wide ; How are the marshes full of the surge ! And never the burning heart within you April over the Norland now

Stirs in your sleep by the roving tide. Walks in the quiet from verge to verge.

A SEA CHILD Burying, brimming, the building billows The lover of child Marjory

Fret the long dikes with uneasy foam. Had one white hour of life brim full ; Drenched with gold weather, the idling Now the old nurse, the rocking sea, willows

Hath him to lull. Kiss you a hand from the Norland home.

The daughter of child Marjory

Hath in her veins, to beat and run, Marian Drury, Marian Drury,

The glad indomitable sea,
How are the marshes full of the sun !

The strong white sun.
Blomidon waits for your coming home,
All day long where the white wings


She lived where the mountains go down to All spring through they falter and follow,

Wander, and beckon the roving tide, And river and tide confer.
Wheel and float with the veering swallow, Golden Rowan, in Menalowan,
Lift you a voice from the blue hill- Was the name they gave to her.

She had the soul no circumstance
Marian Drury, Marian Drury,

Can hurry or defer. How are the marshes full of the rain !

Golden Rowan, of Menalowan, April over the Norland now

How time stood still for her! Bugles for rapture, and rouses pain,

Her playmates for their lovers grew, Halts before the forsaken dwelling,

But that shy wanderer, Where in the twilight, too spent to

Golden Rowan, of Menalowan, roam,

Knew love was not for her.


the sea,

Hers was the love of wilding things ; To hear a squirrel chir

In the golden rowan of Menalowan Was joy enough for her.

She sleeps on the hill with the lonely sun, Where in the days that were,

The golden rowan of Menalowan So often shadowed her.

The scarlet fruit will come to fill,
The scarlet spring to stir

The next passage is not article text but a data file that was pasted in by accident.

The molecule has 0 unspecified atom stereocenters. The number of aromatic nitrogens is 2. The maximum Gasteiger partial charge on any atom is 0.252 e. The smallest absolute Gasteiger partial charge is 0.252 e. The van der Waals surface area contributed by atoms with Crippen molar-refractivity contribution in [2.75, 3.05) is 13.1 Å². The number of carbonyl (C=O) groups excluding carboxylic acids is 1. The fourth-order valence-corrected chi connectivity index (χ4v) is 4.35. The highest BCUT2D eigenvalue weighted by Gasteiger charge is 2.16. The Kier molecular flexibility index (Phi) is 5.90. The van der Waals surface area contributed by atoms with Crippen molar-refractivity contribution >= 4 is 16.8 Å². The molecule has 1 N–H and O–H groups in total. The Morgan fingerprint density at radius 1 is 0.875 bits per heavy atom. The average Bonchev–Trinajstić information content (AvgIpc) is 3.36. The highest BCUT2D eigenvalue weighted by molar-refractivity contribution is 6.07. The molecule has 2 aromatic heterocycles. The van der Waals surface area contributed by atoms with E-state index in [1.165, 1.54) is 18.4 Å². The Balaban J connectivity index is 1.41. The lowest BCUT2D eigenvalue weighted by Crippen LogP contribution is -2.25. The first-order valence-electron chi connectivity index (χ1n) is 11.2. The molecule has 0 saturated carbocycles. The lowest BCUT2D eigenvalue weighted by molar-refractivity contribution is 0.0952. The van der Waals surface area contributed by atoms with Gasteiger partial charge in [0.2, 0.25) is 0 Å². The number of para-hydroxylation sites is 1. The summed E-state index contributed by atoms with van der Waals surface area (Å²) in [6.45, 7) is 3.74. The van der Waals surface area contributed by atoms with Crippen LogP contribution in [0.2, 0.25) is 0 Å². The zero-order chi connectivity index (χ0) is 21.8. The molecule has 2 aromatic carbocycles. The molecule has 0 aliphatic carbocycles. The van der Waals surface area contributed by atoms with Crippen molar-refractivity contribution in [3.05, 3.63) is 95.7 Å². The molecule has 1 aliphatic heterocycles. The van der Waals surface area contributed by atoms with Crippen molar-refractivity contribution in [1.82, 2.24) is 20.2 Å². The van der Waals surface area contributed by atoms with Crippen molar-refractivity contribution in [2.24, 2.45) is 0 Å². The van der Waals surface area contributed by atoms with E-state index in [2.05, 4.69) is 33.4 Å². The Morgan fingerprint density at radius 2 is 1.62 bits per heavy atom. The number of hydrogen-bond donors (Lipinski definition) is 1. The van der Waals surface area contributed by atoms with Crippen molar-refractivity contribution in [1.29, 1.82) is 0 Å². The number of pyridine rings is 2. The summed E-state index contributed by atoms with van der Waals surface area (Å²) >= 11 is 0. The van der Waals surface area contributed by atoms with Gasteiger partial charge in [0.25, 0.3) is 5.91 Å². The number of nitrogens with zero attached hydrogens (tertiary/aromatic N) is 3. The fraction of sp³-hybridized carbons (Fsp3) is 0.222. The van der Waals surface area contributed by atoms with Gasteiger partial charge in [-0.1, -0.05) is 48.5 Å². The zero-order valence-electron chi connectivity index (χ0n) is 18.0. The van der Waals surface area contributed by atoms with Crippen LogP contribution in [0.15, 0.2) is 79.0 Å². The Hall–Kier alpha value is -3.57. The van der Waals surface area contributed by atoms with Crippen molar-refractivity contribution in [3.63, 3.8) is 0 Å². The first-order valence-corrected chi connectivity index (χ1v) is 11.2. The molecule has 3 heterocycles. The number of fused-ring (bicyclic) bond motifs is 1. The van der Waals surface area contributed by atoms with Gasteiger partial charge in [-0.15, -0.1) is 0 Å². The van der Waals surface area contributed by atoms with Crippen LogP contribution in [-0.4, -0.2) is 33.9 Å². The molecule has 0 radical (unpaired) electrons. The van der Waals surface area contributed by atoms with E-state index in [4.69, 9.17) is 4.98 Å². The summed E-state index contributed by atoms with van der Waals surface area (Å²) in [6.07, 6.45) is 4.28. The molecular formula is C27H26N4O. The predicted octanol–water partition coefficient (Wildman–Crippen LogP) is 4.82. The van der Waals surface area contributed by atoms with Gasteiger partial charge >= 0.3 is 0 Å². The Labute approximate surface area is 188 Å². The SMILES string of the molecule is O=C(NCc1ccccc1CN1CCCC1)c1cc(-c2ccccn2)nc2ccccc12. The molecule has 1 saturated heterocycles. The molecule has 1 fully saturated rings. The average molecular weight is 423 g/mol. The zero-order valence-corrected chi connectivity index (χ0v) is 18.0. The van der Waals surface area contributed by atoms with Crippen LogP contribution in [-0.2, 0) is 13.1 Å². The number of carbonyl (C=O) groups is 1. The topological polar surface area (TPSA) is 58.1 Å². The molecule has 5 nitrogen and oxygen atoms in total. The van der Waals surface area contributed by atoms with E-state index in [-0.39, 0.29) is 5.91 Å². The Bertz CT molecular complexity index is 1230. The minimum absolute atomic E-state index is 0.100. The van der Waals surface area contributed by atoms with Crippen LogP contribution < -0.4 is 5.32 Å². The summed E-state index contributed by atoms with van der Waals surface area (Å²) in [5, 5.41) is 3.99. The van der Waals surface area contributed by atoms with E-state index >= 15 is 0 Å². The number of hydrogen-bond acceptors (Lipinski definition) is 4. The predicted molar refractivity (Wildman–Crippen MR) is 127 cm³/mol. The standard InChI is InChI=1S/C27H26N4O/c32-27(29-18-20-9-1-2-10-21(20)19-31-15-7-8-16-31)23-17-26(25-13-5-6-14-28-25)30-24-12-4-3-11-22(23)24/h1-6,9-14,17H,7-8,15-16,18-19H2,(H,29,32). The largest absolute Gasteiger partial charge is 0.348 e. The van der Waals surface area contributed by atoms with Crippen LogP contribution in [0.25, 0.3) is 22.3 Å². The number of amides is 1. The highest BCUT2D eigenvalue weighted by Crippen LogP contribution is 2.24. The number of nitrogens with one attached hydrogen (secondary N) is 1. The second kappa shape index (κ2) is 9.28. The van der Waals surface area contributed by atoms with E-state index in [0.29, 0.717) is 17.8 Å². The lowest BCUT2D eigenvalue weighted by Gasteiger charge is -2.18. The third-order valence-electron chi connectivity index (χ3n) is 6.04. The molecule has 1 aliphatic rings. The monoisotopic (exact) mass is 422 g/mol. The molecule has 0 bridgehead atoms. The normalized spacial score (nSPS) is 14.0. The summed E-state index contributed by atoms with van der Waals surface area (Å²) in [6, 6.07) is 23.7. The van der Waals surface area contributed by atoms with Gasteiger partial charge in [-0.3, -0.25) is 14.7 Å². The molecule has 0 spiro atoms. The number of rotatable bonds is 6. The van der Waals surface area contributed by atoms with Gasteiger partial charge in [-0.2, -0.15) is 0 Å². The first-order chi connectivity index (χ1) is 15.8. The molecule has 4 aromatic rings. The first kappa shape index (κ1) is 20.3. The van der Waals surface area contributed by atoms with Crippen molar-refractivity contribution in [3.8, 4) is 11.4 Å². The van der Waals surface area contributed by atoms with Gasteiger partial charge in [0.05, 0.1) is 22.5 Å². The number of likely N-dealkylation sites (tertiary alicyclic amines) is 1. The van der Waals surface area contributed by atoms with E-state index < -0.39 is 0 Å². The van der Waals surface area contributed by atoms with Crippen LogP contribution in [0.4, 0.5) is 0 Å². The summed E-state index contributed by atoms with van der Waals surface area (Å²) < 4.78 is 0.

The golden rowan of Menalowan,
And wake no dream for her.

Make me of thy seed to-morrow,
When the sap begins to stir !
Tawny light-foot, sleepy bruin,
Bright-eyes in the orchard ruin,
Gnarl the good life goes askew in,
Whiskey-jack, or tanager,
Make me anything to-morrow,
When the sap begins to stir !
Make me even (How do I know ?)
Like my friend the gargoyle there ;
It may be the heart within him
Swells that doltish hands should pin him
Fixed forever in mid-air.
Make me even sport for swallows,
Like the soaring gargoyle there !
Give me the old clue to follow,
Through the labyrinth of night!
Clod of clay with heart of fire,
Things that burrow and aspire,
With the vanishing desire,
For the perishing delight,-
Only the old clue to follow,
Through the labyrinth of night!

Only the wind is over her grave,
For mourner and comforter ;

And “Golden Rowan, of Menalowan,” Is all we know of her.


MAKE me over, mother April,
When the sap begins to stir !
When thy flowery hand delivers
All the mountain-prisoned rivers,
And thy great heart beats and quivers
To revive the days that were,
Make me over, mother April,
When the sap begins to stir !

Make me over, mother April,
When the sap begins to stir !
Fashion me from swamp or meadow,
Garden plot or ferny shadow,
Hyacinth or humble burr !
Make me over, mother April,
When the sap begins to stir !

Take my dust and all my dreaming,
Count my heart-beats one by one,
Send them where the winters perish;
Then some golden noon recherish
And restore them in the sun,
Flower and scent and dust and dreaming,
With their heart-beats every one !

Let me hear the far, low summons,
When the silver winds return;
Rills that run and streams that stammer,
Goldenwing with his loud hammer,
Icy brooks that brawl and clamor
Where the Indian willows burn;
Let me hearken to the calling,